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Australia flips the bird to China on TPP

I  noted earlier this week how China has officially sought to join the 11 member Comprehensive and Progressive Agreement for Trans-Pacific Partnership (CPTPP), which came into effect in late 2019. However, Australia has indicated that it will block China’s admission on the grounds that it has contravened existing agreements with trade strikes against Australian exports.

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Australia right to block China from TPP trade pact

Last week, China officially sought to join the 11 member Comprehensive and Progressive Agreement for Trans-Pacific Partnership (CPTPP), which came into effect in late 2019: Beijing seeks to join the 11-member Comprehensive and Progressive Agreement for Trans-Pacific Partnership (CPTPP), formerly called the Trans-Pacific Partnership. Chinese Commerce Minister Wang Wentao presented China’s application to New Zealand

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Proof COVID vaccines work

A recent survey of hospital ICU admissions in the United States showed that the overwhelming majority of COVID patients were unvaccinated: ABC News contacted 50 hospitals in 17 states, and asked them to share data on their ICU wards’ current COVID-19 patients, including their vaccination status. In the surveyed hospitals, ABC News found that the

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Five lessons from the semiconductor shortage

BofA with the note, in the hope that Canberra gives a flying $%&#: Autos, chips and Covid: five economic lessons Global supply chains are in disarray. A series of pandemic-related shocks have disrupted production, while goods demand has soared as consumers have substituted away from high-touch services. Each item faces its own specific set of

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Would Melbourne open up with 500 cases a day?

Denmark on Friday ditched vaccine passports and axed its remaining COVID restrictions after coming “out the other side of the pandemic”: With no masks in sight, buzzing offices and concerts drawing tens of thousands, Denmark on Friday ditched vaccine passports in nightclubs, ending its last Covid curb. The vaccine passports were introduced in March 2021

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Asian exports rebound on broad demand recovery

Goldman with the note: Bottom line: Exports in three Asian economies of which trade data are released early (mainland China, Korea and Taiwan) rebounded 3.6% mom sa in August in nominal USD terms, each above respective consensus expectations. Sequential gains were led by a strong turnaround in non-tech exports, helped by robust demand globally, especially

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Where are we on the monetary easing cycle?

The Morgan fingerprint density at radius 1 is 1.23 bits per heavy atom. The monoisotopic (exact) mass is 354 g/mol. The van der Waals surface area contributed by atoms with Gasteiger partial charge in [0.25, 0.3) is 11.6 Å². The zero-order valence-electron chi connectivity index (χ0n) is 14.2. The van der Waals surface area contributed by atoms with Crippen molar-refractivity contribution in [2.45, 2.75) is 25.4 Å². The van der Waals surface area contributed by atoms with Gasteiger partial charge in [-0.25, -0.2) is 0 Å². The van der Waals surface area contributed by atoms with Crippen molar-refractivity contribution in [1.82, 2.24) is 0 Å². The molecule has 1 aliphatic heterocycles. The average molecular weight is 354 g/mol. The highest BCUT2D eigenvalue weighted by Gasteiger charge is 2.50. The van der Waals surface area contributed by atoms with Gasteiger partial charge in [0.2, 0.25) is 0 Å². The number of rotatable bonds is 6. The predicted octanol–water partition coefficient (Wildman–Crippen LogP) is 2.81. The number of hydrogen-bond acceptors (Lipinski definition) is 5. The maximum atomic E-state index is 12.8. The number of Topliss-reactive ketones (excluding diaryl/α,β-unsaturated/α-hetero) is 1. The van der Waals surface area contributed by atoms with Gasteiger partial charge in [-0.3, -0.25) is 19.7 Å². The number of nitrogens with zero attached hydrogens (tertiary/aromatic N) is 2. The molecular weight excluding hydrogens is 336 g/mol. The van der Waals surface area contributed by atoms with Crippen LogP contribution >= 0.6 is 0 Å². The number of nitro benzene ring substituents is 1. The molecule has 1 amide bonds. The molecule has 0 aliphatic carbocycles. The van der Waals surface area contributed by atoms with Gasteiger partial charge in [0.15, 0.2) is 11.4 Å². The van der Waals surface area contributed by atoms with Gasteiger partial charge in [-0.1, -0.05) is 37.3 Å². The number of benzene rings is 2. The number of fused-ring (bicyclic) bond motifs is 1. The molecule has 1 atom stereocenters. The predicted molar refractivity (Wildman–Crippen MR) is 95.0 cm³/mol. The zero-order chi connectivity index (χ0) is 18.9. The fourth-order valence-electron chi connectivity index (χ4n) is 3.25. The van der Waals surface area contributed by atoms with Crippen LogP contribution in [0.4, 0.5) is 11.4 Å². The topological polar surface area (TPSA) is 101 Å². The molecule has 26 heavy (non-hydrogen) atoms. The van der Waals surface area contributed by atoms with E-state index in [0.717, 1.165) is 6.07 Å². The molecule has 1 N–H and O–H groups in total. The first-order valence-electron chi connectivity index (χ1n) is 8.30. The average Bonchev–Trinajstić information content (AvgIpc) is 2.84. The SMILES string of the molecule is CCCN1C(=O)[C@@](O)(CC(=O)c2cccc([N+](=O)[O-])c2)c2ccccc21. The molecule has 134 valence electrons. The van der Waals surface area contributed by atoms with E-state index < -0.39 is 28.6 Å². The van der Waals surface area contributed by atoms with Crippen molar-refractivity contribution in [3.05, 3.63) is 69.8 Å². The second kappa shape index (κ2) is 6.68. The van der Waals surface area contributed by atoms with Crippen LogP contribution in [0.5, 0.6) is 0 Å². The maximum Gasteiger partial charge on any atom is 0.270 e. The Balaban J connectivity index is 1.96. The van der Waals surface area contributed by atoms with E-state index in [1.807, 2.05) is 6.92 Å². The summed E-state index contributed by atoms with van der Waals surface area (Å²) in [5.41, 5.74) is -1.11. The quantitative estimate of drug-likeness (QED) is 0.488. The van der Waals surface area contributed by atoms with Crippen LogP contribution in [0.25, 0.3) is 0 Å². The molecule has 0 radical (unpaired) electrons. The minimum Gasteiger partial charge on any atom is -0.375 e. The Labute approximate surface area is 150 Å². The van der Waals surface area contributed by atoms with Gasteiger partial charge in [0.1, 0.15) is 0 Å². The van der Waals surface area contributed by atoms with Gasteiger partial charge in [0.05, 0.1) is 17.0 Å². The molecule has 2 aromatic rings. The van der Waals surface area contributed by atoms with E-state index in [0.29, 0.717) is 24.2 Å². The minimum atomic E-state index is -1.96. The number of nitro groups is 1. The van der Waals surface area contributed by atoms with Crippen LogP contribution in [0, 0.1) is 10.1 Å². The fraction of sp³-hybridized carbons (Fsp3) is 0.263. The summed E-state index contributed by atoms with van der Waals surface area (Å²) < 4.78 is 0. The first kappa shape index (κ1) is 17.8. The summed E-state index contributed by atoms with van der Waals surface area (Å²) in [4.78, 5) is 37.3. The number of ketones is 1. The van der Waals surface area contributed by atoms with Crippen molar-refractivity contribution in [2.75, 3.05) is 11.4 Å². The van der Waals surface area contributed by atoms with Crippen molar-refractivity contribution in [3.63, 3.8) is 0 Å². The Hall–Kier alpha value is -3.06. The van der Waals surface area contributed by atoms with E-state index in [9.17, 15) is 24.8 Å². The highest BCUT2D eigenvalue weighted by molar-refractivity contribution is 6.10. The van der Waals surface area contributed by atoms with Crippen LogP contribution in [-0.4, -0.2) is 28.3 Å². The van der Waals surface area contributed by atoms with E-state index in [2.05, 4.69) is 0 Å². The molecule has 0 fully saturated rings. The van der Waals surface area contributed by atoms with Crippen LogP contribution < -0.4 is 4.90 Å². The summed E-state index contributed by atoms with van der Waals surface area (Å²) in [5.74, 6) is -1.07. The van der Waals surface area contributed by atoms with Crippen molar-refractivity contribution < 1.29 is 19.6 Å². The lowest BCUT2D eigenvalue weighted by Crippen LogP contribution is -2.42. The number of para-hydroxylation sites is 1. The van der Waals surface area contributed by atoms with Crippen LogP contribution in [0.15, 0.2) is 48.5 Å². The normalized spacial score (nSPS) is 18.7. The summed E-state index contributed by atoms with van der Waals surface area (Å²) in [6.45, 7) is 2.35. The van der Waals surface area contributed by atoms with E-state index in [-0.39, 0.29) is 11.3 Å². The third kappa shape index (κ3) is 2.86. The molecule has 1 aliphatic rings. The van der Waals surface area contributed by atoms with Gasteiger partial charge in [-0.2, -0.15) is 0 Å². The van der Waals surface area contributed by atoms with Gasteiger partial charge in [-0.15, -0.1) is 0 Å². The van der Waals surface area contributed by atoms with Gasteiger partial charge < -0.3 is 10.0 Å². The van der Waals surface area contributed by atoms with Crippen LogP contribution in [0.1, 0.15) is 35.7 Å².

Societe Generale with the note Monetary policy has been in an easing phase since the Fed’s first rate cut in July 2019, with the policy – rate staying at the zero bound since March 2020. Financial conditions have eased globally, touching historic lows, with pandemic – induced peak quantitative easing (QE) and other emergency stimulus

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Long live labour shortages

The Guardian’s Larry Elliott asks the pertinent question: “what’s so wrong with labour shortages driving up low wages?”: If labour shortages are driving up the wages of low-paid workers then what is wrong with that? There may well have been worse decades than the 2010s to be a wage earner but you would have to

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AstraZeneca rated the best Delta COVID vaccine

Last week I questioned whether Australia had backed the wrong vaccine, given research suggested that AstraZeneca was more effective against the Delta strain than Pfizer. A new study analysing COVID-19 related outcomes from Bahrain between December 2020 and July 2021 shows that recipients of the AstraZeneca vaccine were hospitalised less and experienced less death than

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UK shows path out of COVID

To date, the UK has vaccinated 89% of its adult population with a first vaccine dose and 76% with a second. This means that 60% of its total population is fully vaccinated, placing the nation among the world’s leaders on vaccine coverage (see next chart). With the UK soon to roll out COVID-19 vaccines universally

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MS: Semiconductor shortage peaking

Morgans Stanley with the note: More risk than reward entering late cycle. While pricing is still moving higher, the rate of change is approaching peak as supply is catching up to demand. Our cycle indicator has shifted out of ‘midcycle’ to ‘late-cycle’ for the first time since 2019 and this phasechange has historically meant a

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Covid herd immunity an impossible goal

The UK’s top vaccine boss, Professor Sir Andrew Pollard, director of the Oxford Vaccine Group, believes that the idea of achieving ‘herd immunity’ from COVID from high vaccination rates is “mythical” and “not a possibility” with the current Delta variant: “We know very clearly with coronavirus that this current variant, the Delta variant, will still

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As Aussies lock down harder, Britons enjoy more freedoms

On 19 July, ‘Freedom Day’ was declared and the United Kingdom lifted almost all remaining COVID restrictions. Bars, nightclubs, music festivals and other crowd-based activities opened and Britons partied. Contrary to the predictions of experts, reported COVID infections have almost halved: Hospitalisations remain way below prior peaks: As are COVID deaths: The reason for the